An avid fly fisherman for the past 50 years, Mike Adams has fished some of the best rivers and streams an outdoorsman could ask for. He’s weathered the most relentless elements and traversed the most difficult terrain on the continent—all on his quest to find the best fly fishing in the country.
And strangely enough, that’s what brings him to Northeast Tennessee.
“I spent 18 years living (and fishing) out in Wyoming and Arizona,” he says. “And then, everyone out there started talking about Tennessee water.”
So he did what any hardcore fisherman would do. He packed up his belongings and moved to the Tri-Cities.
“The fishing on South Holston and Watauga Rivers is as good as you’ll find anywhere,” he says. “You can fish both rivers on high water and low water, essentially making it 4 different rivers in 2 waterways. And the insect life is incredible. The streams are rich in crawfish and baitfish, and gives the fish a wider variety of food 12 months a year.”
And then, with a word, Adams hits on Northeast Tennessee’s claim to big fish—that one word that sparks images of trophy trout in the minds of fisherman. That one word that can send even a beginner home with a stringer full of lunkers.
“Tailwaters,” he says, like a proud prospector sharing his most lucrative secret.
But it’s really no secret at all. Fact is, people around Northeast Tennessee have heard of those magical tailwaters for years. But it takes a seasoned expert like Adams to show why they’re so conducive to world-class fishing.
“’Tailwaters’ just means ‘the water flowing down from the dam.’ And since that water comes from the bottom of the lake, it’s a good deal colder than the rest of it. Trout are a cold-water species. They love the cold water coming off the dam.”
“Trout basically want three things: comfort, concealment, and food,” he says.
So if the cold water makes them comfortable, and, the natural Appalachian landscape provides more than enough concealment, what’s so special about the food they eat?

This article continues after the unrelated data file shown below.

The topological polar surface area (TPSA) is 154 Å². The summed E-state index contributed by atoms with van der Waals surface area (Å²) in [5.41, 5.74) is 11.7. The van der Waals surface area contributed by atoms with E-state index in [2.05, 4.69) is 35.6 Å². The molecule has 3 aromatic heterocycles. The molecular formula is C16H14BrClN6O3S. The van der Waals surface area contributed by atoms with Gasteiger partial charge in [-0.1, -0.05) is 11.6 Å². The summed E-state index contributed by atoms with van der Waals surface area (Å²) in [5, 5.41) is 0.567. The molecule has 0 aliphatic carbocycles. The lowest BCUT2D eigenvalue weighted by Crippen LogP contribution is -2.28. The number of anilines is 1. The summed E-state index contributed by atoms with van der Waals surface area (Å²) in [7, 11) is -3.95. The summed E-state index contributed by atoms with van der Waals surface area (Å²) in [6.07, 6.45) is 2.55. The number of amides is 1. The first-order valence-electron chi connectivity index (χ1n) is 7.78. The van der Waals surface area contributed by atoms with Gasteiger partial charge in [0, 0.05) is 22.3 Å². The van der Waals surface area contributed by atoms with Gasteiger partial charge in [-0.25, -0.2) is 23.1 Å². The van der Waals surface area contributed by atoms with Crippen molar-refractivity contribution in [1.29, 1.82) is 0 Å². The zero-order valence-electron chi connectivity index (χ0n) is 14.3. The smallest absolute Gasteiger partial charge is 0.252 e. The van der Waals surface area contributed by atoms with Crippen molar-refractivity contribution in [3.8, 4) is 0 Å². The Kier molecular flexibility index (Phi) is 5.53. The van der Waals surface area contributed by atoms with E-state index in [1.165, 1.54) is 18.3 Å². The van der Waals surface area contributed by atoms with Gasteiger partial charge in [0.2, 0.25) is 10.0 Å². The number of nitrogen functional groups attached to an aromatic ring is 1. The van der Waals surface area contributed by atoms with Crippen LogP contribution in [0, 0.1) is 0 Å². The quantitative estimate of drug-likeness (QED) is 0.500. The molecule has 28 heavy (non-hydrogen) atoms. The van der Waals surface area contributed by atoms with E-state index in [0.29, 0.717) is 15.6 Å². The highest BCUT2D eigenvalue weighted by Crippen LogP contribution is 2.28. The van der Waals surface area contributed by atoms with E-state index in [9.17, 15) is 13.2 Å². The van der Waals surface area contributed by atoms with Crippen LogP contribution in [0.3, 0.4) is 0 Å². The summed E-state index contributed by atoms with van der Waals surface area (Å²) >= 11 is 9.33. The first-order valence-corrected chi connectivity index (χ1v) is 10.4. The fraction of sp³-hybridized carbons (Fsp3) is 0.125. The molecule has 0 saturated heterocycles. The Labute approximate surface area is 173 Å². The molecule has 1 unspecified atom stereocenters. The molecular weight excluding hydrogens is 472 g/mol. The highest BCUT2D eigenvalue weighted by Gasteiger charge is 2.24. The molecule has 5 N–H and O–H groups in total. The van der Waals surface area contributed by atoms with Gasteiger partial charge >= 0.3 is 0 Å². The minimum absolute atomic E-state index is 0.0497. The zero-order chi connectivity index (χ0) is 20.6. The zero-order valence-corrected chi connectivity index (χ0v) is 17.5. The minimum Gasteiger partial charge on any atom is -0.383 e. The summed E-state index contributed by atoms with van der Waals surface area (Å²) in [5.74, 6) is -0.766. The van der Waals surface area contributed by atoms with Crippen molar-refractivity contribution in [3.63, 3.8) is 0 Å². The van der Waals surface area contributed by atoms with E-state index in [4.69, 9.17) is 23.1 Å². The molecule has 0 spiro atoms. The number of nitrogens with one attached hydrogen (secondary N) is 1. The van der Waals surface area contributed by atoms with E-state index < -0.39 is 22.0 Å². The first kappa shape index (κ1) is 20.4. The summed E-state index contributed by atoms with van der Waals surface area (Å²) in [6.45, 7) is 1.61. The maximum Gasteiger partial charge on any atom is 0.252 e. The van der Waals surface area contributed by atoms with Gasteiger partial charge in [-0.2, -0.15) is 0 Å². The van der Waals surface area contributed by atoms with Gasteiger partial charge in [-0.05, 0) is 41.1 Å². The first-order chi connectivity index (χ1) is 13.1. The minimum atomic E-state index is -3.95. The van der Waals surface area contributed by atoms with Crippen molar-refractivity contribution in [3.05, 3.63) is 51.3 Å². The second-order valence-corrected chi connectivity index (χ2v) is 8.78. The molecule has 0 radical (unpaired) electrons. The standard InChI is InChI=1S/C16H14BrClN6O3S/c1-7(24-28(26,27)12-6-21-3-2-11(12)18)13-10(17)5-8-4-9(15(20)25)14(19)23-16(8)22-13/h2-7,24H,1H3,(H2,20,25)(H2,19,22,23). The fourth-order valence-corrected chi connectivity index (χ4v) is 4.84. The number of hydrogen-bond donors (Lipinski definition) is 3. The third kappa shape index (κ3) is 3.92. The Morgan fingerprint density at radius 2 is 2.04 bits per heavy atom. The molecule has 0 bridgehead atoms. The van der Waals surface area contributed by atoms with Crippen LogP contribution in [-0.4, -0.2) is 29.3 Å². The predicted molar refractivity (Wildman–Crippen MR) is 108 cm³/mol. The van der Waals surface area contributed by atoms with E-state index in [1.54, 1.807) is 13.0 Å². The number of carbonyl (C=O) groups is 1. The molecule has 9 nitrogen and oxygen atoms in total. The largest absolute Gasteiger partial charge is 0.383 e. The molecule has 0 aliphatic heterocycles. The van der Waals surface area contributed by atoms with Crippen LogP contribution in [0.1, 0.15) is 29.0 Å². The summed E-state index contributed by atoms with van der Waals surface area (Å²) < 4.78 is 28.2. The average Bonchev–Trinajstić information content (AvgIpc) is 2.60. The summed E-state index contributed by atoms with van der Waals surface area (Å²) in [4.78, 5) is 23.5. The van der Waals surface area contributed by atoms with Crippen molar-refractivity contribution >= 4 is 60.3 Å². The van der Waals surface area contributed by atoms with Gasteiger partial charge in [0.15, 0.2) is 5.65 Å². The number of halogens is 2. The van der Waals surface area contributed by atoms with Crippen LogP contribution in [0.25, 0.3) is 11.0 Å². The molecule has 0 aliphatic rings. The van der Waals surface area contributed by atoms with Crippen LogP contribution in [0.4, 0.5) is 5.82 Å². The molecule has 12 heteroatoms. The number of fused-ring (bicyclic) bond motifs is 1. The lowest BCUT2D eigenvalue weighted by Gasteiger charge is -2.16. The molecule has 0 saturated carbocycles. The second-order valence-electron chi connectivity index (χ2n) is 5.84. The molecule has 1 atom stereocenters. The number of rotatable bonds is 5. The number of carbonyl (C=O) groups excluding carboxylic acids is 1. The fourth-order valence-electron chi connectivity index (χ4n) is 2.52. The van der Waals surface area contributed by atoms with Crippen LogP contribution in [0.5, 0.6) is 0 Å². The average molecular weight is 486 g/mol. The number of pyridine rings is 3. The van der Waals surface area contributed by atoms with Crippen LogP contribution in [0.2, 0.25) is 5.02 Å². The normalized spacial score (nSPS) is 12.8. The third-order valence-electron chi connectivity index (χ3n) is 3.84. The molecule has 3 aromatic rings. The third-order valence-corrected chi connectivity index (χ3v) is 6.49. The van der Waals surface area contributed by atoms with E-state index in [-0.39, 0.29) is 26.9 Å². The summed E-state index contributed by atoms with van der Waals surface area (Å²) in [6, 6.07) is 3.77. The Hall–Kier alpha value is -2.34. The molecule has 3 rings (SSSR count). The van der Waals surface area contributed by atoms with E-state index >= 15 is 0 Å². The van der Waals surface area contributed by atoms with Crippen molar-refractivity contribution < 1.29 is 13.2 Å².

“It all boils down to water quality,” Adams says proudly. “Better water quality means more insect life. And more insects means more for the fish to eat.”
Then, Adams goes on to describe the difference between caddis and mayfly, what dry-fly means, the intricate details of an insect’s life cycle, and all sorts of things I didn’t completely understand. But not to worry, Adams says, it’s all part of the experience. And whether you’re a beginner or expert, there’s always something new to learn.
That’s why he created Mike Adams Outfitters, a service to guide and teach prospective fly fishermen on the South Holston and Watauga Rivers.
And if you want to learn to fly fish, but don’t have the equipment, don’t worry! Mike will furnish everything you’d possibly need, from flies and equipment to a boat, waders, and cold-weather gear. He’ll even provide lunch.
Even though “prime conditions” run from April to mid-November, you can fish year-round. Average start time is 8:30am, unless it’s during the winter, when trips start around 11am.
And if it turns out that fly-fishing is your kind of sport, Mike knows a great outfitter in Johnson City who’ll hook you up with all the equipment you could possibly need (Mahoney’s on Sunset Drive).
“Fly fishing puts a lot of things together,” he says. “If you’re a backpacker you can hike into a mountain stream, take some photographs. It’s for people who love nature, who love the flora and fauna, and diverse terrain. It’s an artform.”
And his affection for fly fishing parallels his answer to my last question:
“What do you like about living in Northeast Tennessee?”
“I love the scenery, love the people. I love the way of life, it just all goes together. I enjoy everything this area offers…it’s got what I want.”
Well said, Mike. Well said.
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